Ask for redundancy Choose a company that has prepared for an emergency by investing in redundancies, suggests Don Briggs, who operates Advanced Communications Technology, a hosting service and network designer based in Dexter, Missouri.

Insist on quality Make sure your provider offers quality of service, which is a technical term that refers to a protocol that gives priority to voice packets over data packets. Sound quality and customer service vary widely among providers, and undercapitalized carriers often seek ways to cut corners.

Focus on the metrics "Uptime," the percentage of time the network is running, is important, says consultant Tom Wales. So is bandwidth. "Make sure that they're providing at least 64 kilobits per second for each voice conversation," he notes. "They'll say you need less, but that's the least you should have."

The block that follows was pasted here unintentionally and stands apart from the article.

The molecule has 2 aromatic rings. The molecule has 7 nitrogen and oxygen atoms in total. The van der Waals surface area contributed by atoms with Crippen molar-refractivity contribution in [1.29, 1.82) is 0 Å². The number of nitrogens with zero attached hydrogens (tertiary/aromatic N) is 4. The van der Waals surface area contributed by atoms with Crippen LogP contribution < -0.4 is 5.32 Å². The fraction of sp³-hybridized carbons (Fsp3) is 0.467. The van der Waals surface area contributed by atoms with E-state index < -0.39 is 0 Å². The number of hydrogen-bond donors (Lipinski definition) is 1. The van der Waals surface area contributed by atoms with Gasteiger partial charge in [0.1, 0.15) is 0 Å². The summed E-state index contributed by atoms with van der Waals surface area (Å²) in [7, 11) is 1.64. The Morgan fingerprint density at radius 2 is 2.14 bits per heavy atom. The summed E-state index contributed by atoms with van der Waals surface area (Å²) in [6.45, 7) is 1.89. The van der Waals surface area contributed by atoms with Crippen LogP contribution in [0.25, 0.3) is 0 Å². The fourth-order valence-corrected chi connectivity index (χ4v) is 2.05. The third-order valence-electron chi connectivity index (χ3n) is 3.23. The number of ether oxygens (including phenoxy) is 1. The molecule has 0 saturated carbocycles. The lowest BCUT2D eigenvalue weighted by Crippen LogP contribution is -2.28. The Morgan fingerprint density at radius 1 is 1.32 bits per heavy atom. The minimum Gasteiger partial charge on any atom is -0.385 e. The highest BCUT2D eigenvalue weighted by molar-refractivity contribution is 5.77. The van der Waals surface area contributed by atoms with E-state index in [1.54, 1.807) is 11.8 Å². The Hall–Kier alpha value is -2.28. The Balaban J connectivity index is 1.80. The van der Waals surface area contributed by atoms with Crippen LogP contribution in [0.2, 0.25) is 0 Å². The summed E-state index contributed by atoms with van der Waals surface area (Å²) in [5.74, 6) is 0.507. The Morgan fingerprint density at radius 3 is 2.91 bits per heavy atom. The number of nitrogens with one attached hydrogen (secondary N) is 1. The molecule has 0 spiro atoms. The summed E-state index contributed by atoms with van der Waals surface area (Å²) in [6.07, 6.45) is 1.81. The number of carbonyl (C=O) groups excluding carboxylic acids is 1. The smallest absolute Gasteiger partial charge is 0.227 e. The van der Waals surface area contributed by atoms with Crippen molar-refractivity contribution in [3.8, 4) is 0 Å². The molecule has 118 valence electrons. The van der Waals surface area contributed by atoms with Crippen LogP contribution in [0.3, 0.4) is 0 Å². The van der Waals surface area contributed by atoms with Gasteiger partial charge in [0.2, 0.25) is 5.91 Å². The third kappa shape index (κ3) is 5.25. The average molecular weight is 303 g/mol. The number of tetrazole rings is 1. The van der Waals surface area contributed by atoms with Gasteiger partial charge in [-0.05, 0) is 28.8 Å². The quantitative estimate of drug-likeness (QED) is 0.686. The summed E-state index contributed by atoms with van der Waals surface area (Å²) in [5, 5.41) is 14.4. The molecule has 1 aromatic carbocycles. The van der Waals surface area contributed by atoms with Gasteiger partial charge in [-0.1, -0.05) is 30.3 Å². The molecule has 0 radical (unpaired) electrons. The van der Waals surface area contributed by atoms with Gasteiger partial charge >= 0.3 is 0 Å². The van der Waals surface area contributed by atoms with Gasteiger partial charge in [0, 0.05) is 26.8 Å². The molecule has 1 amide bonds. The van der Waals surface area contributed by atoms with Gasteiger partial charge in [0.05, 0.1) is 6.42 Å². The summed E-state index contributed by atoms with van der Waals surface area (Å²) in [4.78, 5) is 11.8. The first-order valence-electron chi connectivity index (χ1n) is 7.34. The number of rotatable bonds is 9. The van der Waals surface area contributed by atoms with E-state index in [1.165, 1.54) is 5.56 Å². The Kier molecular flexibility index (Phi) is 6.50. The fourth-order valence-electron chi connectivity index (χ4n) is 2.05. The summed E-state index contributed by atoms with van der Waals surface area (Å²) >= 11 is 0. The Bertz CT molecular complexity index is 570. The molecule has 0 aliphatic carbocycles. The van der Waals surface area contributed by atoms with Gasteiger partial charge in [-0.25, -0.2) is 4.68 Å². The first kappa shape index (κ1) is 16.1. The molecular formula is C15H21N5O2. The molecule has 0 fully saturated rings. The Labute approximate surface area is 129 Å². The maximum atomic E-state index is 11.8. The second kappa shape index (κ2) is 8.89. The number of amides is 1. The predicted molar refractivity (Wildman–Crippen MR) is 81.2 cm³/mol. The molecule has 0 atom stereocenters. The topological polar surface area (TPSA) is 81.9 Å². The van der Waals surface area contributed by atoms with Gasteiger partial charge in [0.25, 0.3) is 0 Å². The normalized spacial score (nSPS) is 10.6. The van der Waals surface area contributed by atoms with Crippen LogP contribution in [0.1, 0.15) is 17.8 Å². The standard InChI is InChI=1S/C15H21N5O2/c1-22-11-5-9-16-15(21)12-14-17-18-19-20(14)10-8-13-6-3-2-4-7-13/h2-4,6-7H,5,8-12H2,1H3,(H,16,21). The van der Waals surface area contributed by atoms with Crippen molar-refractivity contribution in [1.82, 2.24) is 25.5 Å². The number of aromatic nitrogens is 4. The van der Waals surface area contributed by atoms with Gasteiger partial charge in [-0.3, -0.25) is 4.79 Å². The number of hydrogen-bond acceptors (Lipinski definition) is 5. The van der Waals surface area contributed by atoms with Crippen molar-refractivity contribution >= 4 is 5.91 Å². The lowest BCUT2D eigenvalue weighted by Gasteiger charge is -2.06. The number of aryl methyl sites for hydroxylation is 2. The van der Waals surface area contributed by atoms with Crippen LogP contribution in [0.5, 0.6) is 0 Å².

Get it in writing Wales recommends requiring hosts to address these issues in a "service-level agreement" that consummates your telecom deal. If nothing else, says Lundin, take advantage of the 30-day free trial that many companies offer. "You try it out, and if it works, then go with it."